It never will, that ship sailed a long time ago. Docker the company is struggling to survive after making wrong bets multiple times. The "enterprise" part, including Swarm, was sold off to Mirantis after years of neglect, and got some much needed investment and big fixes. Nonetheless, Docker Swarm is basically abandonware with terrible reputation without a viable future.

Hashicorp's Nomad is much better placed to compete with Kubernetes. Shameless plug of my article on the matter:

https://atodorov.me/2021/02/27/why-you-should-take-a-look-at...


I moved from nomad to swarm recently (this is running a proxy + dbs + a few replicas of a node app + tons of long running CPU intensive jobs spanning 10 servers).

A few weird api decisions but I found the developer's workflow to be better. I got rid of some weird allocation behaviours I couldn't explain with nomad (the real motivator to get off nomad). I also don't have to install anything.


Thanks for your article, the first pic made me and my colleague laugh really hard.


> Docker Swarm is basically abandonware with terrible reputation.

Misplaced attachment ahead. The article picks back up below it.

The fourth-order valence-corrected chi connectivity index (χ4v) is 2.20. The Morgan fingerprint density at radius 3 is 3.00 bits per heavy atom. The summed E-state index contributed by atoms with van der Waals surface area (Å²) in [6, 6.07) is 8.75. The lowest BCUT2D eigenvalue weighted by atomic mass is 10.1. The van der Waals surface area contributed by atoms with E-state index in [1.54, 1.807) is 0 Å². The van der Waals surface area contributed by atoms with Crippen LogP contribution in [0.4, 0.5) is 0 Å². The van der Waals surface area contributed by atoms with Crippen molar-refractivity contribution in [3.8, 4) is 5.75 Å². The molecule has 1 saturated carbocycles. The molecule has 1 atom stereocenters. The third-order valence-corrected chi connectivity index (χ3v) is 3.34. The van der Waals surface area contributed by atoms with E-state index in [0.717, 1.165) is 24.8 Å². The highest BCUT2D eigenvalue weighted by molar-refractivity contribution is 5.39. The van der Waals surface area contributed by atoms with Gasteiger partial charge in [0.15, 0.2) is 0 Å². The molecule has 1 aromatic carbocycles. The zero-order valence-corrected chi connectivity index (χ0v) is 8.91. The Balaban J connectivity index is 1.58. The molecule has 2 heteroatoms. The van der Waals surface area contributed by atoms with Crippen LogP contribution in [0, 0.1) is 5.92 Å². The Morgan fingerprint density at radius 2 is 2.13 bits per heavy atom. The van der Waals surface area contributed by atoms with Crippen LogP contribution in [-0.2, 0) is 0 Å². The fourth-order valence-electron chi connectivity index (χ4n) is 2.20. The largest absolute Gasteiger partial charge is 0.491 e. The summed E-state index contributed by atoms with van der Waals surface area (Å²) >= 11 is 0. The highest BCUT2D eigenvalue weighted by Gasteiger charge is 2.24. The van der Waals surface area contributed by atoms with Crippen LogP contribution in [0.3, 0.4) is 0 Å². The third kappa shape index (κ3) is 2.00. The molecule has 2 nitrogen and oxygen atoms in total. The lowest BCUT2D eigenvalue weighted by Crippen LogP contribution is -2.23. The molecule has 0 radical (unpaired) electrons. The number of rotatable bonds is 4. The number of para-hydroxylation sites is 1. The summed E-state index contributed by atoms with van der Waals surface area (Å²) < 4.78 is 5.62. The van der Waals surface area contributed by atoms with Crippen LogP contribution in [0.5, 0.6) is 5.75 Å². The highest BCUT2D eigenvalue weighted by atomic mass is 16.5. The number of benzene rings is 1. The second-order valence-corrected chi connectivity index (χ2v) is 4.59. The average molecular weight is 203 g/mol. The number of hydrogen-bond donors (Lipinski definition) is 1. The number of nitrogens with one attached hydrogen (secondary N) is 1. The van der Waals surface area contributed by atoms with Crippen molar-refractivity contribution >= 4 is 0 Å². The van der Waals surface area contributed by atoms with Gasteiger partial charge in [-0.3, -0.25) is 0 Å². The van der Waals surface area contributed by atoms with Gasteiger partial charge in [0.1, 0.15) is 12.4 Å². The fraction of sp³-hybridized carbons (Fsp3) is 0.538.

Can you provide source for terrible reputation.


I agree with you. Great comment. I just want to write some code that can scale from zero to infinity. Cluster or deployment Autoscaling in Kubernetes is not exactly what I want.

Kubernetes gets some abstractions right - such as pods, statefulsets, ingress, deployments

What we now need is abstraction of endpoints, routes, request, response type/schema (to do automatic marshalling), id space sharding like vitess or logical server identifiers as part of the guid for what server the data belongs to..microservice becomes a bucket of routes/rpc calls not hardcoded to a microservice.

Envoy, linkerd and hystrix look like a nightmare to configure right. I think the configuration behind them could be more elegant. The software is probably fine but it's a nightmare to get the right data structure that does what you want - hence the mountains of YAML configuration like you mentioned.

I don't want to care if it's the storage layer or the application layer - it should all be scalable.

I want to be able to set a maximum budget in financial terms and open ended autoscaling ceilling.


Who cares about the stars